The Solicitors Regulation Authority has spent £5m less than expected on interventions this year, the regulator revealed today.

The SRA’s annual review for 2013/14 showed expenditure on interventions was £5.2m lower than provisioned.

The number of interventions is actually up on 2013 – from 48 to 51 – but the absence of any larger firms needing regulatory action meant spending was kept in check. In comparison, the failure of firms such as Atteys and Blakemores last year forced the SRA to commit £2.2m to interventions in the first quarter of 2013 – almost £1m more than it spent on interventions for the whole of 2012.

Changes to intervention funding last year mean the savings for 2014 will be passed onto the compensation fund and in turn the profession.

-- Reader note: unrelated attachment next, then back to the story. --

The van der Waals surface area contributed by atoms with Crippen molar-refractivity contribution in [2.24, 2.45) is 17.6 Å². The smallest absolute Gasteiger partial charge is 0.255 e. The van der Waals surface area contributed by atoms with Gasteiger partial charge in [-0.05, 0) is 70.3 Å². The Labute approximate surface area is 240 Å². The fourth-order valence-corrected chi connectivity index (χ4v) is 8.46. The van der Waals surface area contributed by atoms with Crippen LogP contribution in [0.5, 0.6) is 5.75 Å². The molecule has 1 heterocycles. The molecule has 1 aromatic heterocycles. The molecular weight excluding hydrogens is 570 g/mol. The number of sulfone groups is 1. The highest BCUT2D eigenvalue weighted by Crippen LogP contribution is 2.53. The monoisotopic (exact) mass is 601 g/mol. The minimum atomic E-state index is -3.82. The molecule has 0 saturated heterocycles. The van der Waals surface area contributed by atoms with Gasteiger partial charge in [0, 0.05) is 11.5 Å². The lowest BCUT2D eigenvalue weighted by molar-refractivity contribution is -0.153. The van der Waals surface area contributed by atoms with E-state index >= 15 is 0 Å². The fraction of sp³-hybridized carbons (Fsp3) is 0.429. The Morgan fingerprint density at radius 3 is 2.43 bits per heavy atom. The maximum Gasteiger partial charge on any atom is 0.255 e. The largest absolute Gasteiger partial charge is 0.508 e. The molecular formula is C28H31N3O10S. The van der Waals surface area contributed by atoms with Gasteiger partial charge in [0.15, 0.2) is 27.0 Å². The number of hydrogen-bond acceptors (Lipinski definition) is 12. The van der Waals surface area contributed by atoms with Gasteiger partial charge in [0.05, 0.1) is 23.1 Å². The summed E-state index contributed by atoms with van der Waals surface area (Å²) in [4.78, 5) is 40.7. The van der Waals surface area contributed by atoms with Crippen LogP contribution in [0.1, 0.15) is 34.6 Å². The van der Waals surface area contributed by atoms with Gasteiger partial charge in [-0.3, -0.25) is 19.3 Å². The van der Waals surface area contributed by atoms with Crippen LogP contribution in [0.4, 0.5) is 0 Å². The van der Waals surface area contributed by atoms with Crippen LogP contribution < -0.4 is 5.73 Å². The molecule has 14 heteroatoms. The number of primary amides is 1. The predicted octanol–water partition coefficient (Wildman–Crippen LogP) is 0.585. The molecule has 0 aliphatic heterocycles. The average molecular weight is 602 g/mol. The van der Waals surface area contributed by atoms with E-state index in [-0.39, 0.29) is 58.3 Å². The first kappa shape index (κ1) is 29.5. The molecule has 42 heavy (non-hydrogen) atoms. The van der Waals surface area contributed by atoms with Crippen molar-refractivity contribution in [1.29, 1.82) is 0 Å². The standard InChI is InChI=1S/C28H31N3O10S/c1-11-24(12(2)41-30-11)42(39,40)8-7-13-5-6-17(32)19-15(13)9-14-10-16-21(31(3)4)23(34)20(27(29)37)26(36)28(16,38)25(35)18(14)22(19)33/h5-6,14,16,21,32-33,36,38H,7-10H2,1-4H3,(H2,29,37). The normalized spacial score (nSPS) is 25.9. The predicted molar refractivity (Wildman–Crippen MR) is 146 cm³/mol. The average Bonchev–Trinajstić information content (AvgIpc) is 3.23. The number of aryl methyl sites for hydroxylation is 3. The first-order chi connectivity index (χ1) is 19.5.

The review added: ‘Because our expenditure on intervention-related agent and archiving costs has been lower than anticipated, the amount recovered to our budget from the compensation fund is similarly lower. This is a direct result of the lower than estimated number of interventions.’

Meanwhile, the SRA has said it will decide next year on future plans for indemnity run-off cover provided by the Solicitors Indemnity Fund.

The regulator has previously said run-off cover should be cut to three years and the current limit of six is considered too onerous.

The Law Society has stated its favoured option is to extend the cover.

The SRA has asked for evidence on the issue this year, and the responses to that will go to a wider consultation on PII and compensation issues due for next spring.